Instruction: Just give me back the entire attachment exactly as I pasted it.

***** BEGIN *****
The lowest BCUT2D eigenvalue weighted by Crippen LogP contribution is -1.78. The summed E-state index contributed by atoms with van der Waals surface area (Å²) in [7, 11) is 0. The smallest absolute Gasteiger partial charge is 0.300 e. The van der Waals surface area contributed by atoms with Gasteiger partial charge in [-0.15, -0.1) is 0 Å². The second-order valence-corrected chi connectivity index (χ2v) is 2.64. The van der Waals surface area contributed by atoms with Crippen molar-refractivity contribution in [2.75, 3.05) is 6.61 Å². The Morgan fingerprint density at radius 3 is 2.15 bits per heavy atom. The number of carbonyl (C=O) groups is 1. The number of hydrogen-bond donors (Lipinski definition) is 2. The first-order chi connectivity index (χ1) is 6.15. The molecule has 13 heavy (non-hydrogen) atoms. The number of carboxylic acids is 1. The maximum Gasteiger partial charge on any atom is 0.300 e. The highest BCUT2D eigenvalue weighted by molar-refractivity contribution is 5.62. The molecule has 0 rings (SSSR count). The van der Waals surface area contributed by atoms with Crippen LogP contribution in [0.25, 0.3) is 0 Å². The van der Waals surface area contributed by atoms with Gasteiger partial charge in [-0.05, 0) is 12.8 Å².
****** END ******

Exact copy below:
The lowest BCUT2D eigenvalue weighted by Crippen LogP contribution is -1.78. The summed E-state index contributed by atoms with van der Waals surface area (Å²) in [7, 11) is 0. The smallest absolute Gasteiger partial charge is 0.300 e. The van der Waals surface area contributed by atoms with Gasteiger partial charge in [-0.15, -0.1) is 0 Å². The second-order valence-corrected chi connectivity index (χ2v) is 2.64. The van der Waals surface area contributed by atoms with Crippen molar-refractivity contribution in [2.75, 3.05) is 6.61 Å². The Morgan fingerprint density at radius 3 is 2.15 bits per heavy atom. The number of carbonyl (C=O) groups is 1. The number of hydrogen-bond donors (Lipinski definition) is 2. The first-order chi connectivity index (χ1) is 6.15. The molecule has 13 heavy (non-hydrogen) atoms. The number of carboxylic acids is 1. The maximum Gasteiger partial charge on any atom is 0.300 e. The highest BCUT2D eigenvalue weighted by molar-refractivity contribution is 5.62. The molecule has 0 rings (SSSR count). The van der Waals surface area contributed by atoms with Crippen LogP contribution in [0.25, 0.3) is 0 Å². The van der Waals surface area contributed by atoms with Gasteiger partial charge in [-0.05, 0) is 12.8 Å².